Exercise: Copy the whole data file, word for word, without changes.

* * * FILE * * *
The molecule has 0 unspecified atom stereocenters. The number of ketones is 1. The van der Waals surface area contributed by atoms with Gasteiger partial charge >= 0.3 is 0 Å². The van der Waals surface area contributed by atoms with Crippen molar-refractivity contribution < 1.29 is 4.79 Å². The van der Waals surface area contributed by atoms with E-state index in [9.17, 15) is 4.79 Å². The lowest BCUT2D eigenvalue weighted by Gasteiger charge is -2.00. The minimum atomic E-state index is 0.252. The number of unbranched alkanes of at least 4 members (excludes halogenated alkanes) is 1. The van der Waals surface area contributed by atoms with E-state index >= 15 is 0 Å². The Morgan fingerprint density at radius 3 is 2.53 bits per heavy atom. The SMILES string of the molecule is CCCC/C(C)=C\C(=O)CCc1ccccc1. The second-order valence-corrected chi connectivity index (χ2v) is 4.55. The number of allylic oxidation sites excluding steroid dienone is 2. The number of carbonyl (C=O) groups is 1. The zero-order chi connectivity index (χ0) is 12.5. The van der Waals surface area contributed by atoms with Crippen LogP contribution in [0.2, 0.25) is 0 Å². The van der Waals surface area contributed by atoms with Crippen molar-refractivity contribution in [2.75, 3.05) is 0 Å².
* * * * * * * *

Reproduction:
The molecule has 0 unspecified atom stereocenters. The number of ketones is 1. The van der Waals surface area contributed by atoms with Gasteiger partial charge >= 0.3 is 0 Å². The van der Waals surface area contributed by atoms with Crippen molar-refractivity contribution < 1.29 is 4.79 Å². The van der Waals surface area contributed by atoms with E-state index in [9.17, 15) is 4.79 Å². The lowest BCUT2D eigenvalue weighted by Gasteiger charge is -2.00. The minimum atomic E-state index is 0.252. The number of unbranched alkanes of at least 4 members (excludes halogenated alkanes) is 1. The van der Waals surface area contributed by atoms with E-state index >= 15 is 0 Å². The Morgan fingerprint density at radius 3 is 2.53 bits per heavy atom. The SMILES string of the molecule is CCCC/C(C)=C\C(=O)CCc1ccccc1. The second-order valence-corrected chi connectivity index (χ2v) is 4.55. The number of allylic oxidation sites excluding steroid dienone is 2. The number of carbonyl (C=O) groups is 1. The zero-order chi connectivity index (χ0) is 12.5. The van der Waals surface area contributed by atoms with Crippen LogP contribution in [0.2, 0.25) is 0 Å². The van der Waals surface area contributed by atoms with Crippen molar-refractivity contribution in [2.75, 3.05) is 0 Å².